Innovation in all its forms in spotlight at first Energy Innovation Forum at IEA Ministerial

Clean energy innovation is moving at a rapid pace, but it needs to accelerate even faster if the world is to reach net zero emissions by 2050

The global energy technology landscape has been transformed over the 50 years since the IEA’s founding in 1974 – and the expansion of key clean energy technologies such as solar PV and electric vehicles is now unstoppable. But while a host of new technologies is now readily available, clean energy innovation is more necessary than ever before – and it needs to accelerate.

To address this challenge, the IEA convened some 250 entrepreneurs, business leaders, investors and policy makers from around 45 countries this week at its Energy Innovation Forum, which kicked off the 2024 IEA Ministerial Meeting in Paris this week and marked the Agency’s 50th Anniversary.

“In the IEA’s Net Zero by 2050 Scenario, 35% of emissions reductions come from low-emissions technologies that are not yet at market scale. By 2030, a suite of major demonstration projects will need to have been financed, built and operated, to become a bankable, first-choice investment around the world,” said IEA Executive Director Fatih Birol, who opened the Forum with Ireland’s Minister Eamonn Ryan and US Special Presidential Envoy for Climate John Kerry. “There is a need for every government around the world to sit in the driving seat of innovation, providing leadership, strategy and also the necessary framework for the private sector and other investors and innovators to be incentivised.”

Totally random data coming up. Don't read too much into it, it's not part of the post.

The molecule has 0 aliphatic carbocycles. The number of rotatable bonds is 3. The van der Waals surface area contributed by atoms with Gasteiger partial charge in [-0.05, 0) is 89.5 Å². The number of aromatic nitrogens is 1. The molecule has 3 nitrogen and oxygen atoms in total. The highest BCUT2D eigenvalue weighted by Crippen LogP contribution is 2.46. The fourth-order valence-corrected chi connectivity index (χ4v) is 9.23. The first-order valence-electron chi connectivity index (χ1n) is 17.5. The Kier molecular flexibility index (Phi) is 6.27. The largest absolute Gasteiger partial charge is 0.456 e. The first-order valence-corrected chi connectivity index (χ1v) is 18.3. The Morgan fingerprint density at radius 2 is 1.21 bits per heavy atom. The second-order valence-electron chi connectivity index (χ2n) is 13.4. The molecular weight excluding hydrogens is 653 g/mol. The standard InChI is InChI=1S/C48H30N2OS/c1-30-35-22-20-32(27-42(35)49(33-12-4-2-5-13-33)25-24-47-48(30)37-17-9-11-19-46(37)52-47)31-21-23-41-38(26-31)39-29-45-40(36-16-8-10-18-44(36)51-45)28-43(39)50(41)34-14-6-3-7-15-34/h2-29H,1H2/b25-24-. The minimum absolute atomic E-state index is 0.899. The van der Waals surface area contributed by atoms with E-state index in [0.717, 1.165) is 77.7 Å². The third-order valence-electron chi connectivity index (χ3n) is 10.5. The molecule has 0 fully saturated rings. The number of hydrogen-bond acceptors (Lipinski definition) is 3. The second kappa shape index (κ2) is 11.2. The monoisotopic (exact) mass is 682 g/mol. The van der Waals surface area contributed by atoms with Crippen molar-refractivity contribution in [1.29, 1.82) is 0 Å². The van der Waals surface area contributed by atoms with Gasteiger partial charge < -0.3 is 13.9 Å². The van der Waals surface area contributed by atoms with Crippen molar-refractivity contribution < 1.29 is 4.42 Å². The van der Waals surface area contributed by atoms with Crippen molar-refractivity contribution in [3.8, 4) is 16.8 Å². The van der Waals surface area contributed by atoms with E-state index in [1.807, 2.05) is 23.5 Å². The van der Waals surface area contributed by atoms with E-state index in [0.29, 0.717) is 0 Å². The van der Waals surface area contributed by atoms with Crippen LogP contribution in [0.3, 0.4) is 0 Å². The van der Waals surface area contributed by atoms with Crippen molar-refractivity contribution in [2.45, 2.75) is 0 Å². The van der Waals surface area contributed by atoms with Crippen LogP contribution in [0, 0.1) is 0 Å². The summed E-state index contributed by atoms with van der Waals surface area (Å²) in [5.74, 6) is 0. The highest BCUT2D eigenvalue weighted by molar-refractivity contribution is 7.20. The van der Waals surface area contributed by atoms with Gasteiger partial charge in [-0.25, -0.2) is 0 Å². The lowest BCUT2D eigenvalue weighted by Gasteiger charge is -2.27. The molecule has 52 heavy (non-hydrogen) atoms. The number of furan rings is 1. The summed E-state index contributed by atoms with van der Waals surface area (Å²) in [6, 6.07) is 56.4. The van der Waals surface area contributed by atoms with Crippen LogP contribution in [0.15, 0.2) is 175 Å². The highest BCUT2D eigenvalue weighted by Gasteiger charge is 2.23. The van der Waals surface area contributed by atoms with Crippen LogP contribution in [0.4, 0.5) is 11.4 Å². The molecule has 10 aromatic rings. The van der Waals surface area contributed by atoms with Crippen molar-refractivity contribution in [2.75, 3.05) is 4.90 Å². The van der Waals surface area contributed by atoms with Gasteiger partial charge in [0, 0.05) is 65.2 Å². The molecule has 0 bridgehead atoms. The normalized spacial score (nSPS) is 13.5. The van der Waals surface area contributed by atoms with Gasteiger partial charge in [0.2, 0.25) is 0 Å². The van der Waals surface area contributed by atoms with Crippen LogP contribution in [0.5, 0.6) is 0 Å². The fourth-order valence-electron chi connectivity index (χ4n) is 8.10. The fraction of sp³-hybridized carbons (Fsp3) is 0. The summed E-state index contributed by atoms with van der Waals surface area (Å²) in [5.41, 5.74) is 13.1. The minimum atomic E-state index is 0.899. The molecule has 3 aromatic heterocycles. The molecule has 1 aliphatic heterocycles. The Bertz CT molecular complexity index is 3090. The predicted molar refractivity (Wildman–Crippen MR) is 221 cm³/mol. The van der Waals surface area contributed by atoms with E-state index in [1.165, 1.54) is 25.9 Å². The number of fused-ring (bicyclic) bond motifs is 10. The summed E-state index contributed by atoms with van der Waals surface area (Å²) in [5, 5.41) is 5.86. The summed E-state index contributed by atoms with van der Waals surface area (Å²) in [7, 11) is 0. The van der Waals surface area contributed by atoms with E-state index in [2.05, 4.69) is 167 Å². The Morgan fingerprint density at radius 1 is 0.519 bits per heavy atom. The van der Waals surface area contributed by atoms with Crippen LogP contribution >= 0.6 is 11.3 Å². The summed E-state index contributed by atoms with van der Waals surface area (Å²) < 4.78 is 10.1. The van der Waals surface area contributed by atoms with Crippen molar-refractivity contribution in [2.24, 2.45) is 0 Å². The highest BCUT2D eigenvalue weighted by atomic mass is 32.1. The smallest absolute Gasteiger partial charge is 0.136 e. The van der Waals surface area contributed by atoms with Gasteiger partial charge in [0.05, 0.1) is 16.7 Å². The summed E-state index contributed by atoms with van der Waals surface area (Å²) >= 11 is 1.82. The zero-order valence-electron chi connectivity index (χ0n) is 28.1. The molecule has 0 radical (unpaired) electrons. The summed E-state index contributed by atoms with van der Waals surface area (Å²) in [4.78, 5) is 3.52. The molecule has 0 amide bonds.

Why is innovation crucial to the future?

The importance of the IEA’s work on technology innovation was recognised by key actors such as Bill Gates, philanthropist and founder of Breakthrough Energy, and Jim Skea, Chair of the Intergovernmental Panel on Climate Change, as well as innovators from around the world, in a video produced for the Forum. And the discussion outcomes were delivered directly to ministers of IEA member countries to inform two noteworthy paragraphs in the Ministerial communique published on 14 February.

Across a series of plenary sessions and breakout workshops, delegates emphasised how the past 50 years of technology development have provided invaluable lessons about the crucial role of government in fostering innovation and supporting new technologies through to commercialisation.

Governments can create enabling environments that can establish new markets, encourage healthy competition, decrease investment risks and spur both incremental and radical innovation. Participants recognised that governments play an important role in funding foundational R&D and education in the public interest by providing dedicated support for first-of-a-kind projects and facilitating cooperation between researchers and industry.